Moroccan Emigrants, Ethnic Minorities and Development in Morocco: From Marginalization to Driving Force of Social Change

Friday, July 18, 2014: 10:45 AM
Room: 313+314
Oral Presentation
Nina SAHRAOUI , Working Lives Research Institute, London Metropolitan University, London, United Kingdom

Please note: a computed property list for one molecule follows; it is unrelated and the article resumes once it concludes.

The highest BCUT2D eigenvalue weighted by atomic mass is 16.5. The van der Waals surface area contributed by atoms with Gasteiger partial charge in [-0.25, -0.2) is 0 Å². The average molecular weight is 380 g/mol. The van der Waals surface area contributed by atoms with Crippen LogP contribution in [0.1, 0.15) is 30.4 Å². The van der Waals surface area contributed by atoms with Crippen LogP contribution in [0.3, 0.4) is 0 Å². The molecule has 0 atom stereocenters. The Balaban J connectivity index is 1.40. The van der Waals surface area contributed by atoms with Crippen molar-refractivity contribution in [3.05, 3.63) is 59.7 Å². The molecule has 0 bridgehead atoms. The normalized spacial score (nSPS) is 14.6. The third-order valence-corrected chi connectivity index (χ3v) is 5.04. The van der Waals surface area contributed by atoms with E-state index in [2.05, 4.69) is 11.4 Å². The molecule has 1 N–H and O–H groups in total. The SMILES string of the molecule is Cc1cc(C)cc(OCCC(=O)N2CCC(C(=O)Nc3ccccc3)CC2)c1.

This paper explores the relation between emigration and empowerment of Moroccan indigenous groups from the regions of Souss and Rif. It is based on semi-structured interviews conducted between September 2012 and January 2013 with six migrant community leaders engaged in transnational activities between France and Morocco, participant observation within a French-Moroccan NGO, as well as semi-structured interviews with three government officials and three migration scholars in Morocco. Regions inhabited by indigenous minorities, the Amazigh, in the North (Rif) and in the South (Souss) of Morocco, were essential sources of emigration in the 1960s and 1970s. These regions were particularly suspected of political unrest and large-scale emigration offered a safety valve as men left the country in significant numbers and began to send remittances back home (Lacroix, 2005). A few decades later, the engagement of diaspora-led NGOs started to play a role in the reconfiguration of power relationships in the Moroccan political and institutional landscape. As many Moroccan emigrants came from the most economically disadvantaged and politically marginalized regions, their engagement in development initiatives has called into question existing policies and role of the state. This paper makes the point that Moroccan communities abroad have undergone a process of political empowerment, from the marginalisation that characterized indigenous minorities in Morocco to the activism of NGOs in the diaspora.  Without necessarily building upon ‘ethnicity’, but simply by supporting their regions of origin, these emigrants brought about social and economic change to their communities and regions. It is therefore argued that diaspora activism needs to be taken into account in the analysis of democratisation processes in Morocco. Research findings are presented in the broader framework of migration and transnationalism studies, and more specifically draw on earlier contributions on the Moroccan diaspora (Belguendouz, 2006; Iskander, 2010; de Haas, 2006; Daoud, 1997, 2011; Khachani, 2008).